I can usually pay my rent. My only regular sources of income are my columns in this newspaper and magazine OneWorld. What I earn is just enough for my rent and groceries. Or my rent, my gas, electricity, water, insurance and phone bill.
Extra costs are much travel within the Netherlands and of course my work. The latter especially, which costs a small fortune. Art is a very, very costly.
Fortunately, I give regular lectures. And I’m such artist who occasionally asks money for its participation in an exhibition. And no, unfortunately that is certainly not common. (Oh, and sometimes I sell a work, but usually my investments are so high that I had nothing to earn.) This my other financial fixed costs and if all goes well also part of my job.
When things or if it is summer, because that is the ‘sector’ still and I also write less columns, usually bills are piling up.
I am happy that one artist in the Netherlands (as far as I know, I do not know any colleague who did this too) with a so-called patron: an art collector who finances a part of my work. In addition, I get regularly (small) donations from individuals through a ‘friends of Tinkebell’- projection. And, occasionally, I get a little grant money.
This list of sponsors is a great luxury that makes me myself as rich experience. Not because I literally realm of word (a very few times I pay some bills that are too long, to avoid seizure by a bailiff) Everything goes straight to work.
I count myself among the most successful artists in this country, and when I look around me, I see mostly colleagues (much) lower income and fewer investment opportunities.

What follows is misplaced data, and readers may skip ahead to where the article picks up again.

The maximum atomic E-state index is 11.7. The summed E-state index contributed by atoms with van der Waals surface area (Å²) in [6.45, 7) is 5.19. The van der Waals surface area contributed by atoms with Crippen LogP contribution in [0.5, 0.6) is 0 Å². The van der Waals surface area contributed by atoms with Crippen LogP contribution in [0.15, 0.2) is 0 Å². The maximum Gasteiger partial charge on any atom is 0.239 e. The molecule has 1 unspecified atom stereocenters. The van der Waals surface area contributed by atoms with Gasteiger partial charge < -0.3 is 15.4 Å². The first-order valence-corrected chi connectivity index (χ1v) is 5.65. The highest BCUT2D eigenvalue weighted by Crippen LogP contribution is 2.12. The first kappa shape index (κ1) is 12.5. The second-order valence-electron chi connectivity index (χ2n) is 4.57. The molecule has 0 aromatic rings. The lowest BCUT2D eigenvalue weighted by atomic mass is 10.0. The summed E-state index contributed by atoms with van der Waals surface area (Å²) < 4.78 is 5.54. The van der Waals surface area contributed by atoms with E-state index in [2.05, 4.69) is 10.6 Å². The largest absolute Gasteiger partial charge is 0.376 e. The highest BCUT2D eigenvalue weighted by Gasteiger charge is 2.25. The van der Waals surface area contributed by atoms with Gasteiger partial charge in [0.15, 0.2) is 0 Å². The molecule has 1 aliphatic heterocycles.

Why am I sharing this with you? Since you obviously have no idea, and because it would be nice if you had that indeed. Not as a complaint. Also no pettiness issue. But just for the sense of reality.

Annotated example of neoliberal art promotion

This is an good example of nowadays thought of commercial entrepreneurship, with some comments from • • • • •   petermertens

No comments yet; Although they clearly have a commercial point of view, real entrepreneurs, it seems honest to me.

http://www.agora-gallery.com/advice/blog/2015/01/19/promote-your-art/

6 Things You Can Do To Promote Your Art – Agora Advice Blog

As a working artist, it’s not enough to produce art: you need to promote your art as well. While your path to becoming an artist may be more about your inherent need to create, communicate your ideas, and leave your mark on the world, this won’t help introduce your work to the art community. Making sure that your work reaches the right audience, and continuing to expand that circle of potential buyers, is crucial to achieving success as a professional artist. If you don’t make an effort to get your work out there, no one will be able to tell you how much they love it – or purchase a piece.